Description of the video:
Mecca Burris, a Ph.D. student at Indiana University is conducting a 12-month research project on food insecurity among teens in rural Indiana communities.
Why is food studying teen food insecurity important?
Mecca: “This is another very critical period of the life course where nutrition and access to food is very important because it is the only other time besides infancy when your growth rate accelerates and so adolescents need more food than adults and younger children and they have increases appetites and this can be a burden on the household”.
Burris grew up in Mitchell, Indiana, a small town where she witnessed poverty and food insecurity.
Mecca: “Growing up my mom was a single mother. She was nurse and until she became a nurse practitioner, we were, I would say, probably food insecure. We didn’t have a lot of money and we definitely ate the way that we notice now the parallels and patterns that people who are food insecure eat”.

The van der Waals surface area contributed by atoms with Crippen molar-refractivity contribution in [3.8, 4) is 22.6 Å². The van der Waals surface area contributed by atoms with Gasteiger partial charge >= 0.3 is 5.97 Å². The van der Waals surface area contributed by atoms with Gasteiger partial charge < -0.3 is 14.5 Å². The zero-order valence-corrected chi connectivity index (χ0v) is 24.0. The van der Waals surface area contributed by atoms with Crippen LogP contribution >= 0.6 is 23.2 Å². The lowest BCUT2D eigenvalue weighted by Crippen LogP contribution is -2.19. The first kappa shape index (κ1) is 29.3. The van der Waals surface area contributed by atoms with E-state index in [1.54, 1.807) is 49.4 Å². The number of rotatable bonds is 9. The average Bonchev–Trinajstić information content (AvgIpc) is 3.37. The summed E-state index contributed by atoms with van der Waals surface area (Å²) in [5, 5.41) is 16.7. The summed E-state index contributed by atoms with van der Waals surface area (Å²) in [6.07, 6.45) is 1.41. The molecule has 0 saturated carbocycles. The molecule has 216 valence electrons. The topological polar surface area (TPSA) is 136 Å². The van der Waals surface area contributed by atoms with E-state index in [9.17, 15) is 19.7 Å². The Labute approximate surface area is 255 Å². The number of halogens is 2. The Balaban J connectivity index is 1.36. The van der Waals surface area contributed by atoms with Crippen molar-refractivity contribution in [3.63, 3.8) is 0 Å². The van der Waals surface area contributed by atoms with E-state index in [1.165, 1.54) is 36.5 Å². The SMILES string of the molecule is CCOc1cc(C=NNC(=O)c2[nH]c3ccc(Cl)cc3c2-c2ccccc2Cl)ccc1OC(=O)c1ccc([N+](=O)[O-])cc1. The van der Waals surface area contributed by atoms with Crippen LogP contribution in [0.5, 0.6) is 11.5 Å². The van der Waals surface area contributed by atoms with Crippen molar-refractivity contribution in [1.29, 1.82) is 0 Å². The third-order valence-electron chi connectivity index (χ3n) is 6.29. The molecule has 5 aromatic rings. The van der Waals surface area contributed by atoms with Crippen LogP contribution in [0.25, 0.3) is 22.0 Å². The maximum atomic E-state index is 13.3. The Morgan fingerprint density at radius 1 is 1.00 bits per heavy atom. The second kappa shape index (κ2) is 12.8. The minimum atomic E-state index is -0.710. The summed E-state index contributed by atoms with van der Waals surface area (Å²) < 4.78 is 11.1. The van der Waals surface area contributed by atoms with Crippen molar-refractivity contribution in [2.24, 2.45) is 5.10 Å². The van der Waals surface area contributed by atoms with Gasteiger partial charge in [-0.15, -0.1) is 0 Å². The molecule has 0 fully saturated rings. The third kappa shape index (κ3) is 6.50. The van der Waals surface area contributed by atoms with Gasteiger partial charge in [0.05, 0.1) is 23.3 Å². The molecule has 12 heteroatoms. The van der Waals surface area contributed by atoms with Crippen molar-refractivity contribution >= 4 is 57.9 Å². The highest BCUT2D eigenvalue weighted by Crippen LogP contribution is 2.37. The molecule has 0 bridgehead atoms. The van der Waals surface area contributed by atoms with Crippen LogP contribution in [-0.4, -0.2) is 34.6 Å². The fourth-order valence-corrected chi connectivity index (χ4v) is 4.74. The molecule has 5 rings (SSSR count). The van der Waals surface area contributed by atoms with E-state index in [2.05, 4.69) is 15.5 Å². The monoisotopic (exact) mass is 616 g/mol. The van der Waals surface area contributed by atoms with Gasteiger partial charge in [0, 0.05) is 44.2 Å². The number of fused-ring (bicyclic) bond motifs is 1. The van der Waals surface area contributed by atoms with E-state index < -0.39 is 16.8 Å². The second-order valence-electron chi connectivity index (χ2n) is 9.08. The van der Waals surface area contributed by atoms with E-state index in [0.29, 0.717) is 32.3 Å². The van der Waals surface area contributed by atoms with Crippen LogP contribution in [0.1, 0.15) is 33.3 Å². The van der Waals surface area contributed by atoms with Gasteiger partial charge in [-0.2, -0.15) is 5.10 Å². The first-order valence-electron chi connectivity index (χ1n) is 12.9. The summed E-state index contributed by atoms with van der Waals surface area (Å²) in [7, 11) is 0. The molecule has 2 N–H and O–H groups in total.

Why is it important to focus research on rural communities?
Mecca: “Because they have been left out and I feel there’s a gap and there’s a need to know what life is like in rural America and what are the challenges in rural America because so much has been focused on the cities and urbanization and the challenges that come with, even food desert research is primarily focused on inner city food deserts. So yeah, I think that it’s important for us to not forget about this part of our country”.
What is the research project’s end goal?
Mecca: “The goal is change. The goal is to try and show the barriers and vulnerabilities that teens face. But also take their recommendations, from the teens themselves to the community, to the schools, to the pantry’s, whoever is involved in making change in a way that can target teens, then we want that message to get out and we hopefully want to work with them to apply the research”.